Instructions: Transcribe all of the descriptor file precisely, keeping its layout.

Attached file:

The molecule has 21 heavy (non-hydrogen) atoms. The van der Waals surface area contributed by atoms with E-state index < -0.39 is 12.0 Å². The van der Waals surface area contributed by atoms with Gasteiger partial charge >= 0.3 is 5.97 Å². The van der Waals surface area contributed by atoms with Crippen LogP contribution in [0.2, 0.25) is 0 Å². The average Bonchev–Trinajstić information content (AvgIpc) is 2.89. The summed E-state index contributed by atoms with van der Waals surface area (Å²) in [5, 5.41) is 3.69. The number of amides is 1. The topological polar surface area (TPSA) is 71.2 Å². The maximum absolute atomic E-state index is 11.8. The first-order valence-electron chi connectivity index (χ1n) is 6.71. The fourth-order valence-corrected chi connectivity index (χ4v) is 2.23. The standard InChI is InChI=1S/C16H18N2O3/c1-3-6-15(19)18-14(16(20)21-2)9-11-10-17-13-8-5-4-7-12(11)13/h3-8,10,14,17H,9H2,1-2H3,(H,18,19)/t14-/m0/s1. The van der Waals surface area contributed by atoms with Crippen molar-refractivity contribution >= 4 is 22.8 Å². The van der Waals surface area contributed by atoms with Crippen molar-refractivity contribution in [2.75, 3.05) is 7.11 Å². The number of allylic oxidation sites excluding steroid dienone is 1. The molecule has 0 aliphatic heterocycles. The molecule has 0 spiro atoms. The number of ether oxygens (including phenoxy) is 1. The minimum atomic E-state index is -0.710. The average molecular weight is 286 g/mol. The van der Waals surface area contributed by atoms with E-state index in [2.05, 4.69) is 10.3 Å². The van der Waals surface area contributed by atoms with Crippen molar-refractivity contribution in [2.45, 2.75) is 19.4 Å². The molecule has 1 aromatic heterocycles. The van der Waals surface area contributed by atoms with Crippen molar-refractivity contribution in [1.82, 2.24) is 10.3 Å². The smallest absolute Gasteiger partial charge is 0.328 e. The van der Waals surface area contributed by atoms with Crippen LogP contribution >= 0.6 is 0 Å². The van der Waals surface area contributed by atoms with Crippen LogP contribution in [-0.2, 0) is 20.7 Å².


The molecule has 21 heavy (non-hydrogen) atoms. The van der Waals surface area contributed by atoms with E-state index < -0.39 is 12.0 Å². The van der Waals surface area contributed by atoms with Gasteiger partial charge >= 0.3 is 5.97 Å². The van der Waals surface area contributed by atoms with Crippen LogP contribution in [0.2, 0.25) is 0 Å². The average Bonchev–Trinajstić information content (AvgIpc) is 2.89. The summed E-state index contributed by atoms with van der Waals surface area (Å²) in [5, 5.41) is 3.69. The number of amides is 1. The topological polar surface area (TPSA) is 71.2 Å². The maximum absolute atomic E-state index is 11.8. The first-order valence-electron chi connectivity index (χ1n) is 6.71. The fourth-order valence-corrected chi connectivity index (χ4v) is 2.23. The standard InChI is InChI=1S/C16H18N2O3/c1-3-6-15(19)18-14(16(20)21-2)9-11-10-17-13-8-5-4-7-12(11)13/h3-8,10,14,17H,9H2,1-2H3,(H,18,19)/t14-/m0/s1. The van der Waals surface area contributed by atoms with Crippen molar-refractivity contribution >= 4 is 22.8 Å². The van der Waals surface area contributed by atoms with Crippen molar-refractivity contribution in [2.75, 3.05) is 7.11 Å². The number of allylic oxidation sites excluding steroid dienone is 1. The molecule has 0 aliphatic heterocycles. The molecule has 0 spiro atoms. The number of ether oxygens (including phenoxy) is 1. The minimum atomic E-state index is -0.710. The average molecular weight is 286 g/mol. The van der Waals surface area contributed by atoms with E-state index in [2.05, 4.69) is 10.3 Å². The van der Waals surface area contributed by atoms with Crippen molar-refractivity contribution in [2.45, 2.75) is 19.4 Å². The molecule has 1 aromatic heterocycles. The van der Waals surface area contributed by atoms with Crippen molar-refractivity contribution in [1.82, 2.24) is 10.3 Å². The smallest absolute Gasteiger partial charge is 0.328 e. The van der Waals surface area contributed by atoms with Crippen LogP contribution >= 0.6 is 0 Å². The van der Waals surface area contributed by atoms with Crippen LogP contribution in [-0.2, 0) is 20.7 Å².